Commission That Produced “Bipartisan” Energy Report Dominated by Industry Interests, Produced Wish List for Energy Companies

Dec. 8, 2004

Commission That Produced “Bipartisan” Energy Report Dominated by Industry Interests, Produced Wish List for Energy Companies

Statement by Wenonah Hauter, Director, Public Citizen’s Critical Mass Energy and Environment Program

Congress and the public should read the National Commission on Energy Policy’s report (released today) with a critical eye and should not be fooled by a false “bipartisan and independent” label. The reality is that this panel was dominated by energy industry interests.  It is no surprise that the policies embraced in today’s report represent a wish list for energy companies and coal in the stockings for America’s consumers and the environment.

The commission bows to the electricity industry’s interests by supporting an increase in coal‑fueled electric power while opposing a federal renewable energy standard – despite the fact that such a clean power standard has already been adopted by 18 states. 

The report readily admits that cost, safety, security, waste and proliferation risks are all “substantial” barriers to expanding nuclear power. Yet, with the energy giant Exelon’s chief executive as the co‑chair of the panel, the commission dismisses these issues as easily resolved and recommends throwing another $2 billion at the industry.

And the report is silent on the failure of energy deregulation to provide lower prices and a cleaner environment, as it fails to endorse strong new regulations of the energy industry that are necessary to protect consumers from continued market manipulation.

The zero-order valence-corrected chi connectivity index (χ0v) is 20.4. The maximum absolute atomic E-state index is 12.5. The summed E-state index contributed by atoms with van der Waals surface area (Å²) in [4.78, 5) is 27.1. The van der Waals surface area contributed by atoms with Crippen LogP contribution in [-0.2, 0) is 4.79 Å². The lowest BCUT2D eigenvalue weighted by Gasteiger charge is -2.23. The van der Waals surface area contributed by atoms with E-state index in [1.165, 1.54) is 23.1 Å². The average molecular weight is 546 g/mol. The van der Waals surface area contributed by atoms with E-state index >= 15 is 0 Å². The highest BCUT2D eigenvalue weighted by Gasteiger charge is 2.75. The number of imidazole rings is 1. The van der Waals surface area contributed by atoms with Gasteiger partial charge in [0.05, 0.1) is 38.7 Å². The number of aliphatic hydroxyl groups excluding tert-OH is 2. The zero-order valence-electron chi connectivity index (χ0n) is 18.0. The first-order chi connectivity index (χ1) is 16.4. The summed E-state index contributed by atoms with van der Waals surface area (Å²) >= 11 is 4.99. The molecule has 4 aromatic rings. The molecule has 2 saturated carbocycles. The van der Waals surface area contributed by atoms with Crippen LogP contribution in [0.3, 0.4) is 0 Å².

The energy industry’s influence on the commission also is apparent in the report’s recommendation that the law be changed to ensure that Federal Energy Regulatory Commission (FERC) – and not states – has exclusive jurisdiction over onshore liquefied natural gas (LNG) facilities. This controversial recommendation is the subject of a lawsuit brought by the state of California against FERC asserting that states and local communities should have adequate say over the siting and permitting of these controversial projects. (Congress slipped language into the recent appropriations bill saying that FERC can pre-empt states on LNG facility siting, but lawmakers didn’t go so far as to change the law.)

And the report’s message on the critical need for improvements in fuel economy and reductions in harmful vehicle-related greenhouse gas emissions is mixed at best.  While the report says that meaningful increases in fuel economy standards of 10-20 miles per gallon are feasible, it fails to include a target number or time frame.

And while it concedes that the safety concerns related to fuel economy are properly viewed as a thing of the past because of new advances in technology and the advent of hybrids, it advocates a “credit trading” program (allowing automakers that exceed fuel economy standards to trade “credits” to those that do not) that is political pie-in-the-sky. The enormous advantage foreign manufacturers have over the domestics means that Detroit would likely resist any such program.

Overall, the results are not surprising. The commission was dominated by individuals with significant financial interests in major energy corporations, presenting clear conflicts of interest.  Among the commission members: John Rowe, president and CEO of Exelon, the largest nuclear power plant operator in the U.S.;  Linda Gillespie Stuntz, a corporate lobbyist for the energy industry; and Archie Dunham, chairman of ConocoPhillips, a company that has spent $5.7 million since 2001 lobbying the government on energy policy.

Despite touting themselves as a diverse group of interests, the 16-member commission includes only one person classified as a consumer advocate, who is also the former chair of a state utility commission, , while 10 of the members have direct, financial ties to energy corporations. This is certainly welcome and desperately needed, but a solo voice for consumer interests is insufficient.

For background information about each of the commission’s members, click here.

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